Funds need to put themselves in a better position with skittish investors and demonstrate a proactive posture. An enthusiasm for testing and risk analysis goes a long way toward easing concerns when a regulatory inquiry is initially opened. The development of a culture that prevents regulatory violations and resulting inquiries can be a complex and multi-layered. It’s an ambitious goal, but one that’s attainable for financial organizations willing to take a critical look at themselves, their potential trade issues, and their risk from a difference perspective.
El Mapa de Riesgos y la planificación de plantillas atenúan el impacto de las desvinculaciones masivas
En los últimos meses la crisis ha obligado a muchas
empresas a prescindir de muchos de sus empleados. En
unas ocasiones se ha tratado de despidos puntuales, en otras
que ajustes de plantilla masivos. El impacto de estos despidos,
también conocidos como desvinculaciones, ha incidido sobre
la gestión del talento y sobre el clima laboral. Para analizar las
consecuencias de las desvinculaciones masivas Capital Humano
ha organizado un coloquio, en colaboración con la consultora
K2 Global, en la que un grupo de expertos han analizado cómo
minorar el efecto de los despidos en las organizaciones. La confección
de un Mapa de Riesgos, la planificación de plantillas y la
comunicación son algunas de las medidas que proponen para
recuperar el clima laboral y conseguir el compromiso de los que
se quedan después de las crisis.
Joseph Goldstein’s March 3rd article in The New York Times, “In Social Media Postings, a Trove for Investigators”, is an interesting discussion of real life examples of Facebook and other social media helping criminal investigators move a case forward.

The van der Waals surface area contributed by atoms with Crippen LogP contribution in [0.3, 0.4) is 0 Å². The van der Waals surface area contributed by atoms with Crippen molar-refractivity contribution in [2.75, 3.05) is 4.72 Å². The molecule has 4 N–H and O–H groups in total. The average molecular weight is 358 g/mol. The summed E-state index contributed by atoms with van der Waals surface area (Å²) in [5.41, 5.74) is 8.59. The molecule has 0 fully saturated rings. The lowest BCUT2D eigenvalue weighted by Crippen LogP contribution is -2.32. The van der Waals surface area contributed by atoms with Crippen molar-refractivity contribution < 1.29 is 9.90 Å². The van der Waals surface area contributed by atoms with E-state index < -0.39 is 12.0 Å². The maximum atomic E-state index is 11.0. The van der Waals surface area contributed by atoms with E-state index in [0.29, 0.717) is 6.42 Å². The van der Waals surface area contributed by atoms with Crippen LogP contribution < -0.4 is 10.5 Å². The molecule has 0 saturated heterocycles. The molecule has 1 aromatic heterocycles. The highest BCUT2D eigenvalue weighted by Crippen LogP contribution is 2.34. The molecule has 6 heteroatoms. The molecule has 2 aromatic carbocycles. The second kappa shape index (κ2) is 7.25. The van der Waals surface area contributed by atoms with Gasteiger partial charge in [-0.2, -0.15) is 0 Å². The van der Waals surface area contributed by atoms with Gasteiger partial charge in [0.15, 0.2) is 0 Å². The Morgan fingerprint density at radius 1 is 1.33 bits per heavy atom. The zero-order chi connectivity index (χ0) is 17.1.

Yet as the article notes, social media research is not without weakness. While looking at someone’s Facebook or LinkedIn profiles (and related relationships) can shorten an investigator’s research time, it can also overload the investigator with information, some of it potentially misleading.
Unlike the investigations cited in the Times article, K2 investigations focus less on questions of guilt or innocence and more on risk – i.e. whether a subject is safe to do business with, represents him or herself honestly, or has risky relationships. Thoroughly understanding risk means more than merely confirming the existence of a relationship or figuring out where someone was at a certain time.
Whether we are charged with determining how capable an executive is, or understanding the relationship between a trader and a public company, or evaluating the principal of a startup, we have to remember that subject’s online profile and social connections may be compelling and informative, but they are still the product of subjective, user-generated content. It takes thorough investigation and objective analysis to understand the frequency, quality and meaning of a subject’s online interactions and the risks they reveal.
Las consultoras de máximo nivel ‘se cuelan’ en los
despachos de los consejeros delegados y reorientan el rumbodelas compañías.
Jeremy discusses due diligence and its importance to the bond ratings business.